Unsung Heroes of America’s Military Face Increased Breast Cancer Risk
And with Veterans’ Day just around the corner, it seems an appropriate time to salute the unsung heroes of the wars in Iraq and Afghanistan: America’s women in uniform.
Since 9/11, approximately 300,000 women have deployed. One of those heroes is Marisa Strock (pictured at left), an Army veteran who I have profiled twice for Newsweek.
Marissa, who as part of a Humvee crew in Iraq lost her legs in an IED (improvised explosive device) blast, is an extraordinary person.
Despite her nearly fatal injuries, Marissa has pushed on with her life. She’s shown remarkable resilience, courage and optimism.
She’s not unlike a lot of cancer patients I know.
But why am I talking about our brave female veterans on my CancerConnect blog? Because there has been a spike in breast cancer among America’s female fighters over the last decade.
It isn’t widely known, but studies of women in the U.S. military show that they now have higher rates of breast cancer than women in the general population. There is considerable debate among researchers about how much breast cancer is on the rise in this group.
But it appears to be a significant increase.
Dr. Richard Clapp, a cancer expert at Boston University who also works with the Centers for Disease Control and Prevention, where he focuses on military breast cancer, recently told the Army Times: “U.S. military women are 20 percent to 40 percent more likely to get breast cancer than civilian women in the same age groups.”
Why is this happening?
A study on Cancer Incidence in the U.S. Military Population concludes that this unwelcome spike is largely the result of the fact women in our military are more likely to be exposed to chemicals that may be related to breast cancer.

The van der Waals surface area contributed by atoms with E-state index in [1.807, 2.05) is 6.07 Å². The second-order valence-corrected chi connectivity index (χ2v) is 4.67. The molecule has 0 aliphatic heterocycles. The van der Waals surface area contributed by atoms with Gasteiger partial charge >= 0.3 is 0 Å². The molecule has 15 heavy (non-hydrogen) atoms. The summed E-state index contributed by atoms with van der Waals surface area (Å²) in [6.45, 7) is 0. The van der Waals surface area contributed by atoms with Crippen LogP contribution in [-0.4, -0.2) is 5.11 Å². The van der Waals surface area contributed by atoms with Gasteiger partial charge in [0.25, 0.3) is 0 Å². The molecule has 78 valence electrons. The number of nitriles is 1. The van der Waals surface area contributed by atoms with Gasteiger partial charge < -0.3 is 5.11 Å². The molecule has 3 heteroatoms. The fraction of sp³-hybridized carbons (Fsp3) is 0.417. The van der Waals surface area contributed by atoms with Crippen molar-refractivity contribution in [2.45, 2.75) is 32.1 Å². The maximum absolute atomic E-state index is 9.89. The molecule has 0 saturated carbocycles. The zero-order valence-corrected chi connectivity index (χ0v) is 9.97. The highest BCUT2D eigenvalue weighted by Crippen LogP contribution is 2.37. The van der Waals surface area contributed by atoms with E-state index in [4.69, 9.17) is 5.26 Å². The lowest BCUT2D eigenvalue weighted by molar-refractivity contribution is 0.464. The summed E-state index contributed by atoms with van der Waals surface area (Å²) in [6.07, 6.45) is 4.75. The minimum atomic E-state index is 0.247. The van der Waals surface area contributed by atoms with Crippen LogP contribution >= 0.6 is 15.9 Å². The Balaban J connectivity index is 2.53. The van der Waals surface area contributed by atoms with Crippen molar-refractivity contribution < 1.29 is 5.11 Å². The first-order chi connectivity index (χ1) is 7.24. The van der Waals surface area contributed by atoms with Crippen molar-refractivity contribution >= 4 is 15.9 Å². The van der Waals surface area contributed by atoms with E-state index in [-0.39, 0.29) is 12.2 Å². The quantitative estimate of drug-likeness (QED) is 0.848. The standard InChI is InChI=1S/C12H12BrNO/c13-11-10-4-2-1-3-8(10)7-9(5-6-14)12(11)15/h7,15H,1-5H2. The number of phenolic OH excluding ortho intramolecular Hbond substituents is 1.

Other risk factors that increase their chances of getting breast cancer include long-term use of oral contraceptives and nighttime shift-work.
But military researchers are currently developing a breast cancer vaccine that is showing remarkable results in clinical trials.
Dr. Elizabeth Mittendorf, at MD Anderson Cancer Center, and Army Col. George Peoples, from Brooke Army Medical Center, have been working on this vaccine, known as E75, since the 90s.
They say it targets breast cancer patients who’ve been treated and are in remission, and can reduce the risk of recurrence by 50 percent.
Military medical researchers are also starting trials to develop vaccines that can protect women from ovarian and uterine cancers.
It’s comforting to know that military research is leading to advances that will help our unsung heroes – America’s women in uniform – and all women with cancer.